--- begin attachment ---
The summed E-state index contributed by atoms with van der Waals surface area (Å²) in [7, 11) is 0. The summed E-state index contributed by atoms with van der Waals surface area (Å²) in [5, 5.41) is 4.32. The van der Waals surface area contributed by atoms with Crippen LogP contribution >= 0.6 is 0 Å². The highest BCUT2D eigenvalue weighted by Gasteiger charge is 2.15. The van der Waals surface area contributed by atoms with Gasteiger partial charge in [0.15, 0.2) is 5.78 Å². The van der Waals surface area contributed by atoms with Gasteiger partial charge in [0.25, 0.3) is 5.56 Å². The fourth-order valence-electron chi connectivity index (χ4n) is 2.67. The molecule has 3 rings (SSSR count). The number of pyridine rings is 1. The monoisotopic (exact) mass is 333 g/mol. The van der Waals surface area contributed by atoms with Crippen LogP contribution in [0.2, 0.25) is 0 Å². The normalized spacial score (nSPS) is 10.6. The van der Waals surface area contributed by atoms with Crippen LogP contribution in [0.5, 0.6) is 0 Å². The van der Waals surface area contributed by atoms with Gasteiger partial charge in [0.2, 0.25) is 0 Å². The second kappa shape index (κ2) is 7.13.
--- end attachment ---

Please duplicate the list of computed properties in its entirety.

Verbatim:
The summed E-state index contributed by atoms with van der Waals surface area (Å²) in [7, 11) is 0. The summed E-state index contributed by atoms with van der Waals surface area (Å²) in [5, 5.41) is 4.32. The van der Waals surface area contributed by atoms with Crippen LogP contribution >= 0.6 is 0 Å². The highest BCUT2D eigenvalue weighted by Gasteiger charge is 2.15. The van der Waals surface area contributed by atoms with Gasteiger partial charge in [0.15, 0.2) is 5.78 Å². The van der Waals surface area contributed by atoms with Gasteiger partial charge in [0.25, 0.3) is 5.56 Å². The fourth-order valence-electron chi connectivity index (χ4n) is 2.67. The molecule has 3 rings (SSSR count). The number of pyridine rings is 1. The monoisotopic (exact) mass is 333 g/mol. The van der Waals surface area contributed by atoms with Crippen LogP contribution in [0.2, 0.25) is 0 Å². The normalized spacial score (nSPS) is 10.6. The van der Waals surface area contributed by atoms with Crippen LogP contribution in [0.5, 0.6) is 0 Å². The van der Waals surface area contributed by atoms with Gasteiger partial charge in [0.2, 0.25) is 0 Å². The second kappa shape index (κ2) is 7.13.